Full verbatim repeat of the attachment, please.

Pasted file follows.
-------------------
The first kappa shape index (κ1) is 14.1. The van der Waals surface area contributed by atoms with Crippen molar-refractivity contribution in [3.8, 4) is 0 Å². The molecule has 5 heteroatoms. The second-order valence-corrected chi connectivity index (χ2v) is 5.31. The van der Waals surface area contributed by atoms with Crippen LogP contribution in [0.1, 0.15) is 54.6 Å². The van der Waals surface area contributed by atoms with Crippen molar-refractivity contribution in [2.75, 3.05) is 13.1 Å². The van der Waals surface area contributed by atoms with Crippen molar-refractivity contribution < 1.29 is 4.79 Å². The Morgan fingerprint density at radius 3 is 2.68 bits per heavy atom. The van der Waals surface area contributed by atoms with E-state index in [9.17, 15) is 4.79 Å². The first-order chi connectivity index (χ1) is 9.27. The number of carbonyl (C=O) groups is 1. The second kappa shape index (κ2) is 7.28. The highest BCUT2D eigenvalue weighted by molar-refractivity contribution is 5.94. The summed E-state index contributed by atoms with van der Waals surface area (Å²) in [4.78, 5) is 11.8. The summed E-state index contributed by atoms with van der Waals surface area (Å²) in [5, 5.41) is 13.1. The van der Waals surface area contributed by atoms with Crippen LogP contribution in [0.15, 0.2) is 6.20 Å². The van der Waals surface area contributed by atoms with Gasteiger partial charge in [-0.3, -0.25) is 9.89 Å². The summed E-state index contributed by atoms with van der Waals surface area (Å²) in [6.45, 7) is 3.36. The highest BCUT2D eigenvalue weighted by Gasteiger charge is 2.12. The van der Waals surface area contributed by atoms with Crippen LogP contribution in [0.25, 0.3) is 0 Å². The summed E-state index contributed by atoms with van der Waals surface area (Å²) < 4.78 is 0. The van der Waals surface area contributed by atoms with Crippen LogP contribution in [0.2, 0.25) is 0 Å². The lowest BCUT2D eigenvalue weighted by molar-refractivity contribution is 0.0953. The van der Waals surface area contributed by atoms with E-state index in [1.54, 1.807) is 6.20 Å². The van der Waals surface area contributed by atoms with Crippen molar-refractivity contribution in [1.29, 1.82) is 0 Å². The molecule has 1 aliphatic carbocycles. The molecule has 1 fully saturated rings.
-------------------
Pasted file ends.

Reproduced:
The first kappa shape index (κ1) is 14.1. The van der Waals surface area contributed by atoms with Crippen molar-refractivity contribution in [3.8, 4) is 0 Å². The molecule has 5 heteroatoms. The second-order valence-corrected chi connectivity index (χ2v) is 5.31. The van der Waals surface area contributed by atoms with Crippen LogP contribution in [0.1, 0.15) is 54.6 Å². The van der Waals surface area contributed by atoms with Crippen molar-refractivity contribution in [2.75, 3.05) is 13.1 Å². The van der Waals surface area contributed by atoms with Crippen molar-refractivity contribution < 1.29 is 4.79 Å². The Morgan fingerprint density at radius 3 is 2.68 bits per heavy atom. The van der Waals surface area contributed by atoms with E-state index in [9.17, 15) is 4.79 Å². The first-order chi connectivity index (χ1) is 9.27. The number of carbonyl (C=O) groups is 1. The second kappa shape index (κ2) is 7.28. The highest BCUT2D eigenvalue weighted by molar-refractivity contribution is 5.94. The summed E-state index contributed by atoms with van der Waals surface area (Å²) in [4.78, 5) is 11.8. The summed E-state index contributed by atoms with van der Waals surface area (Å²) in [5, 5.41) is 13.1. The van der Waals surface area contributed by atoms with Crippen LogP contribution in [0.15, 0.2) is 6.20 Å². The van der Waals surface area contributed by atoms with Gasteiger partial charge in [-0.3, -0.25) is 9.89 Å². The summed E-state index contributed by atoms with van der Waals surface area (Å²) in [6.45, 7) is 3.36. The highest BCUT2D eigenvalue weighted by Gasteiger charge is 2.12. The van der Waals surface area contributed by atoms with Crippen LogP contribution in [0.25, 0.3) is 0 Å². The summed E-state index contributed by atoms with van der Waals surface area (Å²) < 4.78 is 0. The van der Waals surface area contributed by atoms with Crippen LogP contribution in [0.2, 0.25) is 0 Å². The lowest BCUT2D eigenvalue weighted by molar-refractivity contribution is 0.0953. The van der Waals surface area contributed by atoms with E-state index in [1.54, 1.807) is 6.20 Å². The van der Waals surface area contributed by atoms with Crippen molar-refractivity contribution in [1.29, 1.82) is 0 Å². The molecule has 1 aliphatic carbocycles. The molecule has 1 fully saturated rings.